If Spielberg and Cruise are in search of new inspiration when they wrap-up War of the Worlds, they need look no further than this past Sunday’s Houston Chronicle. Health reporter Leigh Hopper and the Chronicle’s headline writer gave us a full day’s recommended dose of terror in a mere three-sentences-plus-headline. An avian flu “catastrophe may loom”, “just a mutation away”, “launching a human pandemic”, a “disaster”, “more deadly than anthrax”, with “catastrophic potential”, because “’Mother Nature is the mother of all terrorists’”.
Likewise, CDC director Dr. Julie Gerberding, in a speech earlier this year, called avian flu “a very ominous situation for the globe”, the "most important threat that we are facing.” But a day later, when Dr. Anthony Fauci of the NIH told CNN that the potential for pandemic is actually low, Dr. Gerberding pulled back, telling CNN, “"I think we're in a situation right now where it would not be an imminent problem to see avian flu emerge, …but we want to be prepared just in case.”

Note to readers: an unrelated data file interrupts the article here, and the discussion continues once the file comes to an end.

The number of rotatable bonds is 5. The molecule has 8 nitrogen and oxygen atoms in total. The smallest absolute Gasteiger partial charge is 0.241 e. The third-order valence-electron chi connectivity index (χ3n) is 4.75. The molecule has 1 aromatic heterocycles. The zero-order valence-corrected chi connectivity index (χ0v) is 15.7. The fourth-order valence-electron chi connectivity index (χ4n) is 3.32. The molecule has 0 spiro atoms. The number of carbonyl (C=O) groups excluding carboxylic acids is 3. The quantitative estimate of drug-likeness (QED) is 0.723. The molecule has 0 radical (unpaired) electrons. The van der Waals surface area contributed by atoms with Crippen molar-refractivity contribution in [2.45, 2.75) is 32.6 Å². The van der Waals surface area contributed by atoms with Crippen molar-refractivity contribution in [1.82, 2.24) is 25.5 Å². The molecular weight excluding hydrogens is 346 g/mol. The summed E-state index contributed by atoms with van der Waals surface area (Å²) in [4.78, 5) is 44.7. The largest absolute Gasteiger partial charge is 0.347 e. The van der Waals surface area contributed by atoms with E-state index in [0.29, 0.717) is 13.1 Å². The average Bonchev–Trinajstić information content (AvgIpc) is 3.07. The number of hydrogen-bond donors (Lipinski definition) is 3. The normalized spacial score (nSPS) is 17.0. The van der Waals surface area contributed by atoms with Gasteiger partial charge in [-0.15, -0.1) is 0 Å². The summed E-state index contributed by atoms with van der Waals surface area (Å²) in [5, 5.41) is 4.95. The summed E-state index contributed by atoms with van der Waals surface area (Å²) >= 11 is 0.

So, what gives? Yes, there’s a danger. It needs to be addressed by stockpiling drugs and vaccine. It needs our serious attention—but overblown rhetoric doesn’t work anymore, and it hurts the credibility of journalists and policy makers alike.